ShulamitNazarian LosAngeles

Escape Attempts: Curated by Dr.Kathy Battista

 

Featuring: Carmen Argote, Susan Hefuna, Cindy Hinant, Alex McQuilkin, Sarah Meyohas, Virginia Overton, and Naama Tsabar

Inaugurating its new Hollywood location, Shulamit Nazarian presents Escape Attempts, a group exhibition of seven international artists working in dialogue with the legacy of minimal art. Carmen Argote, Susan Hefuna, Cindy Hinant, Alex McQuilkin, Sarah Meyohas, Virginia Overton, and Naama Tsabar present work that both acknowledges and subverts the practice of their predominately male forebears including Sol Lewitt, Donald Judd, and Larry Bell.

The artists in Escape Attempts employ the formal elements associated with Minimalism. Reduced color palettes and the repetition of simple geometric forms, as well as industrial materials that have a symbiotic relationship to architecture, create new mash-ups that mix formal rigor with sensuality, subjectivity, personal narrative, and contemporary sexual politics.

Naama Tsabar, performance on Work on Felt at Shulamit Nazarian, 2017

 

Click here to view Naama Tsabar’s full performance of Works on Felt (Variation 9 and 10).
Click here to view Naama Tsabar’s full performance of Closer.

 

Escape Attempts pays homage to a 1972 essay by writer, curator, and activist Lucy Lippard. Her essay points to the particular climate of the late 1960s and early 1970s in which artists grappled with central issues of civil rights, gender politics, and anti-war movements—battles that are still questioned and debated today. Like the artists in Lippard’s essay who defied the hegemony of their Abstract Expressionist predecessors, the artists in this exhibition look both to the past and the future, engaging a vocabulary of cultural references unique to this era.

Carmen Argote’s work explores memory and architecture from a personal and political perspective. For the exhibition, Argote has created a new series of monochromatic sculptures that echo formal qualities found in architectural floor plans and domestic structures used for folding laundry.

In a similar manner, Susan Hefuna’s drawings and sculptures appropriate the ubiquitous mashrabiya screens that divide public and private space in North African and Middle Eastern households. Hefuna recreates the latticed patterns of the screens by transforming hand-drawn images into cast bronze, creating new forms that represent the bifurcation between male and female domains.

Cindy Hinant acknowledges the utopian space of Minimalism by simultaneously embracing and subverting the monochrome and grid in her work. Exploring what she calls “an aesthetics of violation,” Hinant riffs on the commodification of female sexuality seen in celebrity gossip magazines and sex tapes proliferated in popular culture.

Alex McQuilkin’s paintings incorporate wallpaper motifs from 1980s suburban America, where Laura Ashley and Ralph Lauren were seen as de rigeur for the upper-middle class. Expanding the grid pattern with duplicated forms, McQuilkin works in handspun intimacy and nods to the pink palette of girlish teenage bedrooms.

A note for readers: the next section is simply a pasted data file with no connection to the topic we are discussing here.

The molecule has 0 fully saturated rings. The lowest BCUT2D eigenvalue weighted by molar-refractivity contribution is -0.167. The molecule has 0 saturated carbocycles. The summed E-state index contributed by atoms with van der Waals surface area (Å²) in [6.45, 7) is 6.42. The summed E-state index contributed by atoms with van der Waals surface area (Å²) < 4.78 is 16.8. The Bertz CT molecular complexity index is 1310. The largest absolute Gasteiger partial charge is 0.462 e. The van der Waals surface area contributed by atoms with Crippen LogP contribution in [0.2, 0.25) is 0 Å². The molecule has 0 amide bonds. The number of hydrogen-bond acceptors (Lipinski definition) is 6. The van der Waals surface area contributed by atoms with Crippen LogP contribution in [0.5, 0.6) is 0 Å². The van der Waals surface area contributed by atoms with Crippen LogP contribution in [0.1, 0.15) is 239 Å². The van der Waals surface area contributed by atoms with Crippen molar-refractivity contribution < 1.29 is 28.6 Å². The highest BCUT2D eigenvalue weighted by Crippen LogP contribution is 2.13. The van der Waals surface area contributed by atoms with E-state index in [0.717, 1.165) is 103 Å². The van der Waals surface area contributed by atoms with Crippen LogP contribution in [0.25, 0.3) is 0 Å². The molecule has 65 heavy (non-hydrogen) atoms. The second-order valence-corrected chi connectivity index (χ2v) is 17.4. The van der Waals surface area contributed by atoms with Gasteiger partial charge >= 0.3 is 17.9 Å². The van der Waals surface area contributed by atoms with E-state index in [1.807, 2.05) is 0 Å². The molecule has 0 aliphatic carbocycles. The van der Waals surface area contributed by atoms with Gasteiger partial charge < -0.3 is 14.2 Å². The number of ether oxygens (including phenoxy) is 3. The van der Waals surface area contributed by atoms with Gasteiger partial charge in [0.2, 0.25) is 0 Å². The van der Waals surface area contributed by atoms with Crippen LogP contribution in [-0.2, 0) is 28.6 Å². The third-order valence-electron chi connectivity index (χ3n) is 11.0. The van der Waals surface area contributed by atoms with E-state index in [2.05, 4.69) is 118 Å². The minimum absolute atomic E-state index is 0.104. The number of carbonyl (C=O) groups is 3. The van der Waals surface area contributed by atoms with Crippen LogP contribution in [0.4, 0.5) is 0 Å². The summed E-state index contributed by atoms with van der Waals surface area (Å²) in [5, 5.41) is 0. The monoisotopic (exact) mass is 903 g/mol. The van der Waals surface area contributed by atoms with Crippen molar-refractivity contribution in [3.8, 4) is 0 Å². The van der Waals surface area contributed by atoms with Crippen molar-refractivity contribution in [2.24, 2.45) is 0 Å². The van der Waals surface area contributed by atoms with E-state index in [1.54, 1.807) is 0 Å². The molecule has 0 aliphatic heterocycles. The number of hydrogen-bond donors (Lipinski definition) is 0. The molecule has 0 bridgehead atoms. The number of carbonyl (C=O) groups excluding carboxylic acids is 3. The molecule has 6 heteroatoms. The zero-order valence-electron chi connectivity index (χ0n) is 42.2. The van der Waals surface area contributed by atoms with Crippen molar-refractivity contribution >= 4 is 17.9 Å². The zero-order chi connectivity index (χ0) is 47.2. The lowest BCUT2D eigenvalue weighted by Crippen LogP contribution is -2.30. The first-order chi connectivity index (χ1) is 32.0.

Sarah Meyohas presents large-scale photographs from her Speculations series, in which mirrors and constructed props in the artist’s studio suggest infinite cubic forms. In line with her earlier bodies of work, such as BITCHCOIN and Stock Performance, these pieces interrogate the rules of aesthetics and market value alongside the artist’s role within such spheres.

Virginia Overton’s work demonstrates an abiding interest in reclaimed mass-market materials, including lumber planks, doors, shelves, and industrial lighting. Wryly combining objects found in everyday life, her sculptures investigate platonic forms such as circles and squares, reconfiguring them in arrangements that are at once familiar and strange.

Naama Tsabar’s sculptures reference minimal structures, most notably Robert Morris’ felt works from the late 1960s and early 1970s; Tsabar’s objects, however, double as instruments to be played by the artist and fellow musicians during live gallery events. The sculptures, charged as artifacts from the artist’s performance, remain on display throughout the exhibition.

The artists in the show consider their vexed relationship to minimal art and present a decidedly new engagement with the simplicity of form. Far from the industrial, unemotional sculpture associated with their male precursors, Escape Attempts embraces the subjective and revels in a self-consciously intimate approach to art making.

Escape Attempts is organized by New York-based writer and curator Dr. Kathy Battista. The exhibition derives from a chapter in her forthcoming book New York New Wave: The Legacy of Feminist Art in Emerging Practice, to be published by IB Tauris in Summer 2017.

 

Click here to read Dr. Kathy Battista’s essay, Feminin/alism: women artists reinterpret Minimal Art in ‘Escape Attempts’.